Louth is a beautiful and historic coastal border county in Ireland. This article is our selection of five amazing things to do in this county.
5. Smarmore Castle
Situated between Collon and Ardee, this castle dates back to the 14th century. It was the family seat of the Taafe family from 1330 onwards. The Taafes continued to live at Smarmore Castle till the 1980s. Smarmore Castle is also one of the smallest castles in Ireland and is one of the longest inhabited Irish castles. It was definitely the talk of the town, when it was sold for half a million euros and all its contents were auctioned off. This castle was converted first into a hotel and now runs as a center for the treatment of alcoholism and addiction. Although, it is not possible to enter the castle (unless you would like to admit yourself), you can explore the grounds and admire the grand structure from the distance.
Monasterboice is one of Ireland’s monastic sites. The remarkable ruins include cemetery, 2 churches, one of the tallest round towers and two of the tallest in Ireland high crosses. Monasterboice is said to have been founded by a follower of St. Patrick and is located close to Drogheda. The high crosses are what attracts visitors to this site mostly. Monasterboice’s round tower is about 30m in height and was divided into four or more stories inside. As with other round towers in Ireland, this was used as a watchtower and a refuge for monks. Most of the towers including this one are not open to the public. It is due to the fact that most of the staircase had been disintegrated or damaged by fire.
3. Proleek Dolmen
This one is definitely worth visiting if you are on the market. The grand Proleek Portal Tomb, is situated in the parklands of Ballymascanlon Hotel. The archaeological term “portal tomb” originated from the hypothesis that the 2 large stones, that sit in the upright position, serve as a portal or a way into the funeral chamber. It has been proposed the dolmen may once have been covered with a cairn of stones, but no evidence of this can be found. There are a number of smaller stones on the top of the roof stone. According to a tale that states if the stone stays up when you throw up up there, you will be married within a year. If this does happen and you get engaged, you may want to consider spending a honeymoon at this hotel (just saying). This site can be visited for free all year around.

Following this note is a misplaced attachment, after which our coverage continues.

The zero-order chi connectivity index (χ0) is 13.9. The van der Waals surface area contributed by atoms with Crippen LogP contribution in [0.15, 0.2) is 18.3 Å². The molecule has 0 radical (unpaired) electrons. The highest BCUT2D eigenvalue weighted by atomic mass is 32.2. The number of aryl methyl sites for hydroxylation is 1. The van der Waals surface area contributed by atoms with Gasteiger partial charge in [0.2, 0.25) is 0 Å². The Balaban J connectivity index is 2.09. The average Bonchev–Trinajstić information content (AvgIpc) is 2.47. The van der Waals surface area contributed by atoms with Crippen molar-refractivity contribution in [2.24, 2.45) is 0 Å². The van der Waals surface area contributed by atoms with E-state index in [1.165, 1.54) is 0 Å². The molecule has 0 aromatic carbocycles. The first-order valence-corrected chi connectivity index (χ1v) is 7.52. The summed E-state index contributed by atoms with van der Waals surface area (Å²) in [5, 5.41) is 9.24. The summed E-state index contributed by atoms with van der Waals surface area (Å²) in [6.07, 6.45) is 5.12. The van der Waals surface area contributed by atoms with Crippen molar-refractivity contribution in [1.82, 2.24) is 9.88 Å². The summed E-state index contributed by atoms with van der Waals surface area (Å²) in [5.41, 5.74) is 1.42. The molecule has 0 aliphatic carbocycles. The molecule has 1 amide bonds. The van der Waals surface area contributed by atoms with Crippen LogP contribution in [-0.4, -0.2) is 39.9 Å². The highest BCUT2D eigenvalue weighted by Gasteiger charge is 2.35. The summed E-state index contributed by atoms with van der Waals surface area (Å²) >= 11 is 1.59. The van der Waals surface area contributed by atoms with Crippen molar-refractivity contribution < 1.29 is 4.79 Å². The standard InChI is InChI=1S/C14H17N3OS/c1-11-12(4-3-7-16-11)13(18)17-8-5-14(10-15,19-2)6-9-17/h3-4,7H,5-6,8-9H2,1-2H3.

2. St Peters Church, Drogheda
It is here in this church; you can see the shrine of Oliver Plunkett, who is associated with bringing Jesuits to Drogheda. He was hanged for treason in 1681. Pope Paul VI declared Oliver a saint in 1973, and his preserved head forms the centerpiece of the shrine. This place is visited by hundreds of tourists every year. The church is located in the center of Drogheda town and the site previously housed a church built in 1791. Parts of that structure were incorporated into the present building, which boasts an impressive Gothic architectural style. Inside, visitors can view fine sculptures, a high spectacular Altar, made from marble and many stained glass windows. The entrance to this site is free.
1. Carlingford Lough
This lake is still as mysterious and beautiful as when it has first appeared after the ice age. The name Carlingford was given to the Lough due to a Viking activity and the settlement on the southern shore. From here they were able to navigate the river in their boats raiding as far inland as Armagh targeting monasteries and churches. During the medieval period, the deliberate position of Carlingford Lake was evidently documented by the Anglo-Normans upon their arrival in Ireland. Today, Carlingford itself is one of Ireland’s best well-kept medieval towns, a direct settlement and includes characteristic medieval designs, protective walls, narrow streets, Friary and urban Tower structures. Much of this heritage and atmosphere remains here today.